Due to the economic downturn caused by the COVID-19 pandemic, people across the nation have struggled to make ends meet. And for many LGBTQ folks—who face additional hardships and higher rates of unemployment compared to the general population—surviving has been even tougher.
In order to make a difference for Houston’s queer community, Joe Melton and his friends launched PRIDE Pantry in August to distribute non-perishable items, toiletries, and pet food in the heart of the city’s Montrose gayborhood. The pantry is open every weekend inside of Barcode Houston at 817 Fairview on Saturdays and Sundays between noon and 5 p.m.
Melton, also known as the popular Texas drag queen Tara Dion, is a vice president of marketing for a real-estate development firm. As a gay Montrose resident, he knows the importance of uplifting his community.
“Montrose has always been a safe haven [for LGBTQ folks], and even though its borders have opened up, there are some people who only feel safe and comfortable [in this part of town],” Melton says. “It’s important that we provide [resources] for those individuals, and let other Houstonians know that people in Montrose are good citizens.”
Melton says he first thought about helping others who were affected by the pandemic when a Houston friend posted on Facebook asking for dog food that they could not afford. After learning that another friend in Dallas created a distribution box for his neighbors in need of water and non-perishable items, Melton and his partner, Keith Gordin, began planning for a similar project. Melton and Gordin then shared their idea with about 20 friends, and together they raised $1,500 to buy groceries and other items to start Pride Pantry.
While looking for a spot to house the pantry (which was originally supposed to be basic shelving that could be put outside), Melton called for a meeting with bar and restaurant owner Grey Stephens and asked to use one of his parking lots to distribute the resources. “He said, ‘No, it’s too hot. Let’s do better,’” Melton says. Instead, Stephens offered him space inside of Barcode, his LGBTQ bar which is currently closed due to COVID-19 restrictions.
“Joe was ecstatic,” Stephens says. “I was happy to help. These people came up with an amazing idea. All I did was unlock the door.”
When Melton told artist Crystal Murley about the pantry, she offered to use her skills to paint a sign for the Barcode entrance. “I wanted to create some type of iconic representation to put out there and let people know they’re loved.”
The sign, which took Murley about 40 hours to create, reads “Pride Pantry” inside of a rainbow-colored heart inspired by the Pride Flag. The heart is surrounded by the pink, white, and blue colors of the transgender Pride flag, with black and brown representing LGBTQ people of color. “I wanted the sign to be all-inclusive,” she says.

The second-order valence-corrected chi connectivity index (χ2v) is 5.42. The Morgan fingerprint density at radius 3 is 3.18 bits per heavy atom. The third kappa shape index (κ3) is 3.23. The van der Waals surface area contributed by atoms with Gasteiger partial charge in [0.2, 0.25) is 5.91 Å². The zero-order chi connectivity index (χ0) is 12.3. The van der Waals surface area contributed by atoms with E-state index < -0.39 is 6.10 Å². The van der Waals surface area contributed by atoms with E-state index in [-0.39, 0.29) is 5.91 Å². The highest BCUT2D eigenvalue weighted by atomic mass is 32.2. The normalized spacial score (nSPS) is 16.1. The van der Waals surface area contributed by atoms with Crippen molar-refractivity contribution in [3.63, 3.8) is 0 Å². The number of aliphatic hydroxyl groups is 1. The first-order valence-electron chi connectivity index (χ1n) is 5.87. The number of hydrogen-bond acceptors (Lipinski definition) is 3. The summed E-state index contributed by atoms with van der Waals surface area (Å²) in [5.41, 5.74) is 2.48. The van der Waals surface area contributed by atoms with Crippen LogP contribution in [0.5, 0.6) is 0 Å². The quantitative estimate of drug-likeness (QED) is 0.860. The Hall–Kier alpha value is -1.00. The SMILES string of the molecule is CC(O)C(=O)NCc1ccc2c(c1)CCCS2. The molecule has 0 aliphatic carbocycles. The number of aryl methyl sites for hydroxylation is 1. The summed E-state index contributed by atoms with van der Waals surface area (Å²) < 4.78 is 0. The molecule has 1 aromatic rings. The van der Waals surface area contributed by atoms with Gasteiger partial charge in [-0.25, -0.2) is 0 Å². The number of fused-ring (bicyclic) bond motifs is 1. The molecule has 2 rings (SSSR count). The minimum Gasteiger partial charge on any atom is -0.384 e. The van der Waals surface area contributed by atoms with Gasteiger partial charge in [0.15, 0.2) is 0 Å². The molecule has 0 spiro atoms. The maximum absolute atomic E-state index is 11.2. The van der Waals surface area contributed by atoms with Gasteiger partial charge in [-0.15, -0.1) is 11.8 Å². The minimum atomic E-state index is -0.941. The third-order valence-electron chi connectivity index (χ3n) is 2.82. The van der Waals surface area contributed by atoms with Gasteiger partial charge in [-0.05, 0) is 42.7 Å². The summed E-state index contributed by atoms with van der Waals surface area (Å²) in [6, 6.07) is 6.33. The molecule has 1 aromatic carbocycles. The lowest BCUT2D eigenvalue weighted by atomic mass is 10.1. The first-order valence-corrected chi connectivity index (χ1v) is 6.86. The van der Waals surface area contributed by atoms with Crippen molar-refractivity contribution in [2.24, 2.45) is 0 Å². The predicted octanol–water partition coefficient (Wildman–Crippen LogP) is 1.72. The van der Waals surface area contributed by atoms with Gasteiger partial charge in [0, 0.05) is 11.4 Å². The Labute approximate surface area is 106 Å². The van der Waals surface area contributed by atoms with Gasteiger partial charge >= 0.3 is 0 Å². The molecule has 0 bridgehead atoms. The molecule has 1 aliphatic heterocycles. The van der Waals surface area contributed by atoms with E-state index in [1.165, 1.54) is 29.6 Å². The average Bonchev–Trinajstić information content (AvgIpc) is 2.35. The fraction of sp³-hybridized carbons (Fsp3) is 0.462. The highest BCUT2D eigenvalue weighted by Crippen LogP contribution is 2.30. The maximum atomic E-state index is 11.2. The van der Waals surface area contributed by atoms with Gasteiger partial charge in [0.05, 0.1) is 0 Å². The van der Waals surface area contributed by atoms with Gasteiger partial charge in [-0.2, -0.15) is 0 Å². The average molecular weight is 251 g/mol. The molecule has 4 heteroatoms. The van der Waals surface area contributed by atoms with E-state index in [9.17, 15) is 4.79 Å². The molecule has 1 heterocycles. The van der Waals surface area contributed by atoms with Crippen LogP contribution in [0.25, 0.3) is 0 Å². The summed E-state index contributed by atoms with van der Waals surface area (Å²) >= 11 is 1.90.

Murley notes that the back side of the sign is a deconstructed version of the same Pride flag colors, featuring uplifting statements that read “You are supported” and “We’re in this together.” “I wanted to include these positive affirmations because, unfortunately, suicide rates are increasing right now,” Murley says. “People are becoming more depressed. I just wanted them to know that they have somewhere to go where they can get the items they need, and to let them know that they are loved.”
After purchasing items with the money they raised, Melton’s Pride Pantry team hosted a successful “stock the pantry” event at Barcode prior to their grand opening on August 22 and 23. “Anyone who has been to the bar knows that the bar top is 40 feet long,” Melton says. “It was so full that the tables and the pool table were also covered with donations. It was overflowing.”
When Pride Pantry opened for the first time, they welcomed around two dozen people who picked up resources. Since its launch, around 30 have visited the pantry each weekend. The group has worked to keep visitors safe from COVID-19 by requiring face masks and social distancing.
Pride Pantry has primarily used Facebook to share its needs, sign up volunteers, and promote the resources that they’re giving away. Occasionally, the group has perishable food such as eggs and milk that they distribute while the items last. People can donate to the pantry on the weekends when it is open.
Going forward, Melton hopes that Pride Pantry continues to be a vital resource for Houston’s LGBTQ community. However, with COVID-19 restrictions on bars likely to become less strict soon, Pride Pantry may be looking for a more permanent space to house the project. “Grey has been extremely generous, but at some point he is going to need his business back,” Melton says. “I hope that someone steps up and is able to provide a space that [will be a natural fit for the neighborhood].”
Until then, Pride Pantry will continue distributing resources at Barcode. “We’re going to keep this going as long as we can,” Melton says. “So wear a mask, come stop by, and take what you need.”